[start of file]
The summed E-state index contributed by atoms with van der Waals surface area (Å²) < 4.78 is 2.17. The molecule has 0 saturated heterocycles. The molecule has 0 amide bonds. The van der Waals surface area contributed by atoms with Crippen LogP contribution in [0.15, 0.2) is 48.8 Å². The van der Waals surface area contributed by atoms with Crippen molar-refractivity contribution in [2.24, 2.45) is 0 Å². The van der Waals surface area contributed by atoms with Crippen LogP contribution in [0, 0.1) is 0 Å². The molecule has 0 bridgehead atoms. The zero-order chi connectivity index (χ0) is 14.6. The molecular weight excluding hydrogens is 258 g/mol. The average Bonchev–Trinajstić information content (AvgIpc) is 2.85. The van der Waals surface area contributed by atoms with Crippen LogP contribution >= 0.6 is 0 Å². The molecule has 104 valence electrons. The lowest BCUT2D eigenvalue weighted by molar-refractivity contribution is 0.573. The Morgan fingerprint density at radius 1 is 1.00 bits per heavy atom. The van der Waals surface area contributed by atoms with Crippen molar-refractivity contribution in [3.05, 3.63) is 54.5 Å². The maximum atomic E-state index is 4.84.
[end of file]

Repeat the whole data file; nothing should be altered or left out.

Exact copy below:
The summed E-state index contributed by atoms with van der Waals surface area (Å²) < 4.78 is 2.17. The molecule has 0 saturated heterocycles. The molecule has 0 amide bonds. The van der Waals surface area contributed by atoms with Crippen LogP contribution in [0.15, 0.2) is 48.8 Å². The van der Waals surface area contributed by atoms with Crippen molar-refractivity contribution in [2.24, 2.45) is 0 Å². The van der Waals surface area contributed by atoms with Crippen LogP contribution in [0, 0.1) is 0 Å². The molecule has 0 bridgehead atoms. The zero-order chi connectivity index (χ0) is 14.6. The molecular weight excluding hydrogens is 258 g/mol. The average Bonchev–Trinajstić information content (AvgIpc) is 2.85. The van der Waals surface area contributed by atoms with Crippen LogP contribution >= 0.6 is 0 Å². The molecule has 104 valence electrons. The lowest BCUT2D eigenvalue weighted by molar-refractivity contribution is 0.573. The Morgan fingerprint density at radius 1 is 1.00 bits per heavy atom. The van der Waals surface area contributed by atoms with Crippen molar-refractivity contribution in [3.05, 3.63) is 54.5 Å². The maximum atomic E-state index is 4.84.